A retrospective study of patients with a delayed diagnosis of allergic bronchopulmonary aspergillosis/allergic bronchopulmonary mycosis.
[allergic bronchopulmonary aspergillosis]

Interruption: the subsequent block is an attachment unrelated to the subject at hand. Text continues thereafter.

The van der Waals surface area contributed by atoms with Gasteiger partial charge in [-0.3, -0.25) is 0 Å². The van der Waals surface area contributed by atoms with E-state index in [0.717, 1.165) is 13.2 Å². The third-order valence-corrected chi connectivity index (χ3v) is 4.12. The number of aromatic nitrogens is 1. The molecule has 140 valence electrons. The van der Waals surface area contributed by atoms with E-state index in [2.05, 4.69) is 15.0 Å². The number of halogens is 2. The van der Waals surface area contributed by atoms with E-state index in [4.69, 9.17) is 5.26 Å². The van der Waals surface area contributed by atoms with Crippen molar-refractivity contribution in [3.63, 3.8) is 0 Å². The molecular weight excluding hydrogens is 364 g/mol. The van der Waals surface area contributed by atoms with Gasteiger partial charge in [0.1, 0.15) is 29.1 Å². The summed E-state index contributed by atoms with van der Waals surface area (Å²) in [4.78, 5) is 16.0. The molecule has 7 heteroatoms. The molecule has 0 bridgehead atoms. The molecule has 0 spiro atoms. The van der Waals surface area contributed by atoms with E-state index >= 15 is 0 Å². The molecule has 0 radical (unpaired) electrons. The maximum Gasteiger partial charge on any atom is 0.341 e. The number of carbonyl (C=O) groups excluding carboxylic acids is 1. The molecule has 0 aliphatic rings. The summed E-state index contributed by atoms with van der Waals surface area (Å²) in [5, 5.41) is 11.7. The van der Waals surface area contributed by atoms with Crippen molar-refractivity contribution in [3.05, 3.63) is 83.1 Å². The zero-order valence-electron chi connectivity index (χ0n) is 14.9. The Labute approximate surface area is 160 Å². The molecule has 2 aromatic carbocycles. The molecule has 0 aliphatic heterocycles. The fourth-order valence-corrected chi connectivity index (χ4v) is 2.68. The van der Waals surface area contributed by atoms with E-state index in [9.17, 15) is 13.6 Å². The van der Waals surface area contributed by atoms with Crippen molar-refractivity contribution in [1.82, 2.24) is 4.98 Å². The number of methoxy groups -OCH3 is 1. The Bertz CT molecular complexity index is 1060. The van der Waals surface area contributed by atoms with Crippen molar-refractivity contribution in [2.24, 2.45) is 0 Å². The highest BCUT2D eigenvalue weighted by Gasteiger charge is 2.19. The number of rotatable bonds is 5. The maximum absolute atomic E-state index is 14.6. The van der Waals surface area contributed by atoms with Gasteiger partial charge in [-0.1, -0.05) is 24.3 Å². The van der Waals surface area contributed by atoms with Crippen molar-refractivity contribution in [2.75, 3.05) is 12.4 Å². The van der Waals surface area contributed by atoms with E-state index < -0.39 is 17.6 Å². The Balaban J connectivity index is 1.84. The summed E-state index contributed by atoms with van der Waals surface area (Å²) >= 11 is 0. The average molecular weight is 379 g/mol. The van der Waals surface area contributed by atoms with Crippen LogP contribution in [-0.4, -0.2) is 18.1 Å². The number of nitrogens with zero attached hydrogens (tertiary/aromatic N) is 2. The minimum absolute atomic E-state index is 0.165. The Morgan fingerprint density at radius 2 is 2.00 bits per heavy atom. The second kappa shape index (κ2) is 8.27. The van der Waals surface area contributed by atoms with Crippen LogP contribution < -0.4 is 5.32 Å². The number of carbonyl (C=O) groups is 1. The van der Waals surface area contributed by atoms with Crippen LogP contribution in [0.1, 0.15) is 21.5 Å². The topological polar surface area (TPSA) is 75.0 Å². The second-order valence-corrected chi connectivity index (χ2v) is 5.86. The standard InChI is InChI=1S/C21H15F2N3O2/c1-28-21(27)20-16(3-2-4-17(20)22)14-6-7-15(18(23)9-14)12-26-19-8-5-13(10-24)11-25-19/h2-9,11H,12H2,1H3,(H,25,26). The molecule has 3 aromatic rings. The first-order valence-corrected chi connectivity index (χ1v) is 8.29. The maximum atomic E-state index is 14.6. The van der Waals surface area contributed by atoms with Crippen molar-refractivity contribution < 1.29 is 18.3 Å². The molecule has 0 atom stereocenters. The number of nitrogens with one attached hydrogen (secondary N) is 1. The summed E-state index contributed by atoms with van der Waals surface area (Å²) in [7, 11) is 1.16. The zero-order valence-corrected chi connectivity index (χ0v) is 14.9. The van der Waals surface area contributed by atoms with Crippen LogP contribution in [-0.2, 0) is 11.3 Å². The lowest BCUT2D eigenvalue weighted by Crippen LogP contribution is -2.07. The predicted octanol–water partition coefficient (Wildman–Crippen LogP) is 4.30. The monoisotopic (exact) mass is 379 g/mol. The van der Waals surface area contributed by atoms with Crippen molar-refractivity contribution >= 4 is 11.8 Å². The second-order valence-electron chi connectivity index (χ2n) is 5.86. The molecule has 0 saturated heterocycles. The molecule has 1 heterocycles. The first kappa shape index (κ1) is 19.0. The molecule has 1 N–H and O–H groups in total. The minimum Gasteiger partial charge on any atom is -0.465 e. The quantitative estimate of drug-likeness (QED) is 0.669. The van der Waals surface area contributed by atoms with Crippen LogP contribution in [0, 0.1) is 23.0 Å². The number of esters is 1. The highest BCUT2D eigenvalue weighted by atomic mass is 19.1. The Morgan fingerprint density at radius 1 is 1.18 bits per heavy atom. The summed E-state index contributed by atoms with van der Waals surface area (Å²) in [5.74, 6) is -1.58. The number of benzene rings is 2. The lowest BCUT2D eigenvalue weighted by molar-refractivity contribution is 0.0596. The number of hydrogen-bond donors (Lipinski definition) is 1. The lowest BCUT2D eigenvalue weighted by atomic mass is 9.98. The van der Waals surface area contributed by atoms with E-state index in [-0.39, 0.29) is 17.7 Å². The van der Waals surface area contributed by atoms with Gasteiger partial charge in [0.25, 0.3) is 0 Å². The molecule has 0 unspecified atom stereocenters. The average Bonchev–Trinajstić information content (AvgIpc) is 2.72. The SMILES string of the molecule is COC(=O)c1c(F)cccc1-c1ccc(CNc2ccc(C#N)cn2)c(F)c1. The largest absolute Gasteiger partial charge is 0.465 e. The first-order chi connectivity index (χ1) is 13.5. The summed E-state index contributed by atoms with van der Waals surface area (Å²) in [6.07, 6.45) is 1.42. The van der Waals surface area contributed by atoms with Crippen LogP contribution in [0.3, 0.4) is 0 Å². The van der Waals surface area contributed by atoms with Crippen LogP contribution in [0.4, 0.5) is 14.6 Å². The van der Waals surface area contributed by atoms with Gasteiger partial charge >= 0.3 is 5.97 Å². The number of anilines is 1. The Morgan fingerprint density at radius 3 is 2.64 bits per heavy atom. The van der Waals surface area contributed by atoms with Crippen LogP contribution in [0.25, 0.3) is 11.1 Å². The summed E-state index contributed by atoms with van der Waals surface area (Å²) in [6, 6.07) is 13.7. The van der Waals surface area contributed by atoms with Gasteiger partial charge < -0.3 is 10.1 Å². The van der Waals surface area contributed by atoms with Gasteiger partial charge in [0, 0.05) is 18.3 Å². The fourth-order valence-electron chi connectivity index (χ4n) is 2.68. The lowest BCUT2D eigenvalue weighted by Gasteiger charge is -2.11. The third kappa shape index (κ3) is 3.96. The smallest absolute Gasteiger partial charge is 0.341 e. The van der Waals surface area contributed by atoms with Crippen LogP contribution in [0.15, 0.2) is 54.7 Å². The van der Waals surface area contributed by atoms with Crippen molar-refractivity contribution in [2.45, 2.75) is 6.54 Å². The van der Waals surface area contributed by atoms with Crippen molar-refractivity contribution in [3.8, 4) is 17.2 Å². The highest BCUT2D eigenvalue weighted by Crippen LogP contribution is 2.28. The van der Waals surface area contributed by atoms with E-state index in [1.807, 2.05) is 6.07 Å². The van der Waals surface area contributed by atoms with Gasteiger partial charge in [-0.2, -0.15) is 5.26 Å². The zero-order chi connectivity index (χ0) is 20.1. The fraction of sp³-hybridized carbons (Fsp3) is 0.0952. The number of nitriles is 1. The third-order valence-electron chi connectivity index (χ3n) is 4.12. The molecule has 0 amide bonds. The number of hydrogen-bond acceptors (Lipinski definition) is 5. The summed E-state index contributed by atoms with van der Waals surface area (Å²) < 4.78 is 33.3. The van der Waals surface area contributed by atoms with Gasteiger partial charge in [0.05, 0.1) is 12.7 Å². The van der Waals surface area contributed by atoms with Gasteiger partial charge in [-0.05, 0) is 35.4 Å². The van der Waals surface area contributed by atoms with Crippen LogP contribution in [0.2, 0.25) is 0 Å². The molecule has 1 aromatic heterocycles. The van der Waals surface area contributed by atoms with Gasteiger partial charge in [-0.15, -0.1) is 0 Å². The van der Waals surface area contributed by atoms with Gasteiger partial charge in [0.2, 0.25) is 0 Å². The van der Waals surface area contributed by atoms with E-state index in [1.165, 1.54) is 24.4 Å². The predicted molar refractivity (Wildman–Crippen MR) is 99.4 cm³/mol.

This study was designed to aid health care providers in better understanding the need for earlier recognition of allergic bronchopulmonary aspergillosis/allergic bronchopulmonary mycosis (ABPA/ABPM). Patients with a confirmed diagnosis of ABPA/ABPM after evaluation in the Department of Respiratory Medicine of Zhongshan Hospital affiliated to Fudan University between March 2003 and January 2013 were analyzed retrospectively. Clinical signs and symptoms, previous diagnoses and potential diagnostic errors, serologic tests and chest computed tomography (CT) were reviewed and compiled. Seventy patients were diagnosed with ABPA/ABPM in which 52 were misdiagnosed or underdiagnosed. The median total serum IgE level was 2574 IU/mL, ranging from 338 to 31527 IU/mL. Fifty-eight of the 70 patients were tested for specific IgE (sp-IgE) in which 57 were positive to Aspergillus fumigatus and 48 were positive to Penicillium. Twelve of the 70 patients did not undergo sp-IgE testing but allergy skin test, and all were positive to A. fumigatus. The two most common abnormalities found on chest CT exams were central bronchiectasis (CB) and mucus plugs in 48 and 20 patients, respectively. The time from first hospital visit to confirmation of diagnosis for ABPA/ABPM-CB (48/70) was longer than that of ABPA/ABPM-seropositive type (S; 22/70; 30.8 ± 9.81 m versus 9.3 ± 3.55 m; p = 0.044). Prior diagnoses antecedent to our diagnostic conformation included 13 patients with bronchial asthma, 12 with bronchiectasis, and 19 with pneumonia. Only 18 patients were correctly first diagnosed with ABPA/ABPM. ABPA/ABPM is not an uncommon complication accompanying underlying chronic diseases, most notably bronchial asthma and cystic fibrosis. Patients who present with poorly controlled disease, especially with recurrent pulmonary infiltrates, demand the attention of a specialist, the sooner the better to minimize the likelihood of more severe, persistent, and ultimately irreversible pathological changes in large airways. Early treatment of oral corticosteroid with or without antifungal therapy can improve the prognosis. Early testing for ABPA/ABPM along with careful ongoing follow-up is imperative and necessary to prevent or forestall significant future morbidity.